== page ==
The newly released study, Spanking and Child Development Across the First Decade of Life published by the American Academy of Paediatrics, found that smacking children up to the age of 5 predicted negative outcomes for children by age 9. In particular, those negative outcomes are more "externalising behaviour" (this means outward expressions of problematic behaviour like aggression) and less "receptive vocabulary" ( this means the words that can be understood by a child but not necessarily expressed in speech or writing) . Read full article

Toilet Training Twins – Mother of all Messes

<a href="/blogs/rebeccarobinson/2013/03/26/toilet-training-twins-%E2%80%93-mother-of-all-messes">Toilet Training Twins – Mother of all Messes</a>

That got your attention, didn’t it? When other mums think about my life with twins and say to me, “I can’t imagine it…”, I say, you can, just close your eyes and imagine. You have toilet trained one toddler - caught wees and rushed little bot bots to the loo with the speed of a mother possessed. Read full article

Shaming Teen Mums is a Bad Idea

<a href="/blogs/michelle-higgins/2013/03/19/shaming-teen-mums-is-a-bad-idea">Shaming Teen Mums is a Bad Idea</a>

What if instead of deciding to shame teenagers out of 'choosing' to become parents with a questionable 'public health' campaign, New York City instead focused their efforts on ending the 'epidemic' of advanced age motherhood? Imagine the outrage. Read full article

Working Mothers or Working Parents - Language is Powerful

<a href="/blogs/yvettevignando/2013/03/19/working-mothers-or-working-parents-language-is-powerful">Working Mothers or Working Parents -  Language is Powerful</a>

A UK personality and businessperson - Hilary Devey - is quoted in the Daily Mail as saying: “I can’t get any women on my board because women generally put their partner and children first.’ and "There are lots of myths about why women are under-represented in the boardroom, but the excuse about a 'glass ceiling' is the worst. I am living proof there’s no such thing.” In my opinion, both of those latter statements are utter nonsense... Read full article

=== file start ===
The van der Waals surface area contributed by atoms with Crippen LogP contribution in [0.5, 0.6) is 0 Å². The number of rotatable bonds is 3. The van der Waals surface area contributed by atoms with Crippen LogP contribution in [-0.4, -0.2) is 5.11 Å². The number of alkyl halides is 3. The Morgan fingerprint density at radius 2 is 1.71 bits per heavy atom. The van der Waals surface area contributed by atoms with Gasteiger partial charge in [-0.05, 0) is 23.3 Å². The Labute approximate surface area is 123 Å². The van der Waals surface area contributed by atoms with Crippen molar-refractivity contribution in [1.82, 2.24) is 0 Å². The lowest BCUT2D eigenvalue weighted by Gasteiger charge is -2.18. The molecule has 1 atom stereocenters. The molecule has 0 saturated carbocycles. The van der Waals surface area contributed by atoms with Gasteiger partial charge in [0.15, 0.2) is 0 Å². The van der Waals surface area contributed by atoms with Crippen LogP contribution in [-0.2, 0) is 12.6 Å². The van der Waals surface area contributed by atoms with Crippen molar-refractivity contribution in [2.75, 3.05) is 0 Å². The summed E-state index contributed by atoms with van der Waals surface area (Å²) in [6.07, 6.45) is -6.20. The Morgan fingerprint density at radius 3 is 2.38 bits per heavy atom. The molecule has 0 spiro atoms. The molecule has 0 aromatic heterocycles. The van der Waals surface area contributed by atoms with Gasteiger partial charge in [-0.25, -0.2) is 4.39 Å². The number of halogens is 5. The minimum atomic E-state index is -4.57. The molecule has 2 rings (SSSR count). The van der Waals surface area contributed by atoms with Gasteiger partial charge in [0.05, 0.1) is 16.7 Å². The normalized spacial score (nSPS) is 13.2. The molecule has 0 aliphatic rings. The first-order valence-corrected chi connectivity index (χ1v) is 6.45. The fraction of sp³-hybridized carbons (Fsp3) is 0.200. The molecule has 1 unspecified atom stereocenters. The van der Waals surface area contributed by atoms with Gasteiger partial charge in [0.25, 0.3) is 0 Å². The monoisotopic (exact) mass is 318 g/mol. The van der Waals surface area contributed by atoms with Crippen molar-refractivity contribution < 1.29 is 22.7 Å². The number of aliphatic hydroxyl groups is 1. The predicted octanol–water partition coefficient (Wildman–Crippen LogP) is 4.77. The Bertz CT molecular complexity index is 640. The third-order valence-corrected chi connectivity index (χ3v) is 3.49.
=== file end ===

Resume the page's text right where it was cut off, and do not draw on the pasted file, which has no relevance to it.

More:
Helicopter Parenting - Why Is It Still the Mother's Fault?

<a href="/blogs/2012/12/14/helicopter-parenting-why-is-it-still-the-mothers-fault">Helicopter Parenting - Why Is It Still the Mother&#039;s Fault?</a>

I live in a small town way out in the country where – it’s true – debates about helicopter parenting are pretty rare. Here packs of sunburned kids ride helmetless around our winding roads, the wind blowing through their sweaty hair, the sun reflecting off their freckled faces...When Catherine Deveny decries helicopter parents and all their associated neuroses, she avoids the very persistent reality for many mothers: that of an oppressive sense of responsibility. Read full article

Dismissing Motherhood - a Common Experience?

<a href="/blogs/2012/12/06/dismissing-motherhood-a-common-experience">Dismissing Motherhood - a Common Experience?</a>

I am a mother; therefore I must be dumb. Well, that’s what everyone keeps trying to tell me, right? I got my first hint when I returned to work after becoming a mother. “Don’t call yourself a ‘working mum’. They won’t take you seriously. You have to be professional at work and calling yourself a ‘working mum’ isn’t very professional,” was the advice given to me by a senior female executive. Read full article